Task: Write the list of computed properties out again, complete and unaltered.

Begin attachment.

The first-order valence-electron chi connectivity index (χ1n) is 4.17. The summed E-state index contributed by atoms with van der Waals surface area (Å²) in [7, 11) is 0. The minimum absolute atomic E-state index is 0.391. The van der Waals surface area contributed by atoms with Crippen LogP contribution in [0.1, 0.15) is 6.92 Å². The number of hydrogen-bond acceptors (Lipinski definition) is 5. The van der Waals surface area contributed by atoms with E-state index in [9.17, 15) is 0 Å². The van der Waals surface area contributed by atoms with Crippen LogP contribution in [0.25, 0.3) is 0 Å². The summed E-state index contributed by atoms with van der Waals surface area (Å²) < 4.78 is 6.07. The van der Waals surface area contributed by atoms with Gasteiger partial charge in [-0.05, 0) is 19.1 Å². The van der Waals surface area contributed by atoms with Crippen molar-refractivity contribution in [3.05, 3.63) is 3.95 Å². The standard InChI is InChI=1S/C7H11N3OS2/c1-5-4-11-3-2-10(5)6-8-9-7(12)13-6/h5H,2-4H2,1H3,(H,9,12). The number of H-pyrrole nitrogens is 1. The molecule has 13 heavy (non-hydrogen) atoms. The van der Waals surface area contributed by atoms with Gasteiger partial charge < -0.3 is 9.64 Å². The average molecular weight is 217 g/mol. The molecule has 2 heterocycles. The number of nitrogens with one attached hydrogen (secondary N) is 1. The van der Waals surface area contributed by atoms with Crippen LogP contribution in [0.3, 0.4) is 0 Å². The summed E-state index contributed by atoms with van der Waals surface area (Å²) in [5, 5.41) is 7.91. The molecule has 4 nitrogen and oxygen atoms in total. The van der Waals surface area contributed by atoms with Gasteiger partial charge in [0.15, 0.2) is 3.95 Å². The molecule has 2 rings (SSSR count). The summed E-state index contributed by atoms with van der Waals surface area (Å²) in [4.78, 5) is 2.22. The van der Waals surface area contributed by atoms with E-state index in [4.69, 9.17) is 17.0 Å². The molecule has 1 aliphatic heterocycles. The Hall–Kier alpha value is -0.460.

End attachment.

The first-order valence-electron chi connectivity index (χ1n) is 4.17. The summed E-state index contributed by atoms with van der Waals surface area (Å²) in [7, 11) is 0. The minimum absolute atomic E-state index is 0.391. The van der Waals surface area contributed by atoms with Crippen LogP contribution in [0.1, 0.15) is 6.92 Å². The number of hydrogen-bond acceptors (Lipinski definition) is 5. The van der Waals surface area contributed by atoms with E-state index in [9.17, 15) is 0 Å². The van der Waals surface area contributed by atoms with Crippen LogP contribution in [0.25, 0.3) is 0 Å². The summed E-state index contributed by atoms with van der Waals surface area (Å²) < 4.78 is 6.07. The van der Waals surface area contributed by atoms with Gasteiger partial charge in [-0.05, 0) is 19.1 Å². The van der Waals surface area contributed by atoms with Crippen molar-refractivity contribution in [3.05, 3.63) is 3.95 Å². The standard InChI is InChI=1S/C7H11N3OS2/c1-5-4-11-3-2-10(5)6-8-9-7(12)13-6/h5H,2-4H2,1H3,(H,9,12). The number of H-pyrrole nitrogens is 1. The molecule has 13 heavy (non-hydrogen) atoms. The van der Waals surface area contributed by atoms with Gasteiger partial charge < -0.3 is 9.64 Å². The average molecular weight is 217 g/mol. The molecule has 2 heterocycles. The number of nitrogens with one attached hydrogen (secondary N) is 1. The van der Waals surface area contributed by atoms with Crippen LogP contribution in [0.3, 0.4) is 0 Å². The summed E-state index contributed by atoms with van der Waals surface area (Å²) in [5, 5.41) is 7.91. The molecule has 4 nitrogen and oxygen atoms in total. The van der Waals surface area contributed by atoms with Gasteiger partial charge in [0.15, 0.2) is 3.95 Å². The molecule has 2 rings (SSSR count). The summed E-state index contributed by atoms with van der Waals surface area (Å²) in [4.78, 5) is 2.22. The van der Waals surface area contributed by atoms with E-state index in [4.69, 9.17) is 17.0 Å². The molecule has 1 aliphatic heterocycles. The Hall–Kier alpha value is -0.460.